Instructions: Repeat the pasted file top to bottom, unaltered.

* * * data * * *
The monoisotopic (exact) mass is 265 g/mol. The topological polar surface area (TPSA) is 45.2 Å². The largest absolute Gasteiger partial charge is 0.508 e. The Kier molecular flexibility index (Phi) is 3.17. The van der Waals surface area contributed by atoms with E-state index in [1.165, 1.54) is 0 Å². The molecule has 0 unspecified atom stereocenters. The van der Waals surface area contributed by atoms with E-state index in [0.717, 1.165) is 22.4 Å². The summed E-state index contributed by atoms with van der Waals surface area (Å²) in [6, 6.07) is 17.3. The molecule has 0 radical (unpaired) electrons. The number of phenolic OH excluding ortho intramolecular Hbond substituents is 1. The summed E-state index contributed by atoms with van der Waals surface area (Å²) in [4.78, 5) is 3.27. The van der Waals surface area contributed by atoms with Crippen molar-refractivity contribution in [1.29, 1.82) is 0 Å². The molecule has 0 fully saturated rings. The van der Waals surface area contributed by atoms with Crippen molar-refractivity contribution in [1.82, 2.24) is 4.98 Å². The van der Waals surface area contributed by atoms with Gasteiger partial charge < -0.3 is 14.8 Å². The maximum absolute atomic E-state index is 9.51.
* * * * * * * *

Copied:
The monoisotopic (exact) mass is 265 g/mol. The topological polar surface area (TPSA) is 45.2 Å². The largest absolute Gasteiger partial charge is 0.508 e. The Kier molecular flexibility index (Phi) is 3.17. The van der Waals surface area contributed by atoms with E-state index in [1.165, 1.54) is 0 Å². The molecule has 0 unspecified atom stereocenters. The van der Waals surface area contributed by atoms with E-state index in [0.717, 1.165) is 22.4 Å². The summed E-state index contributed by atoms with van der Waals surface area (Å²) in [6, 6.07) is 17.3. The molecule has 0 radical (unpaired) electrons. The number of phenolic OH excluding ortho intramolecular Hbond substituents is 1. The summed E-state index contributed by atoms with van der Waals surface area (Å²) in [4.78, 5) is 3.27. The van der Waals surface area contributed by atoms with Crippen molar-refractivity contribution in [1.29, 1.82) is 0 Å². The molecule has 0 fully saturated rings. The van der Waals surface area contributed by atoms with Crippen molar-refractivity contribution in [1.82, 2.24) is 4.98 Å². The van der Waals surface area contributed by atoms with Gasteiger partial charge < -0.3 is 14.8 Å². The maximum absolute atomic E-state index is 9.51.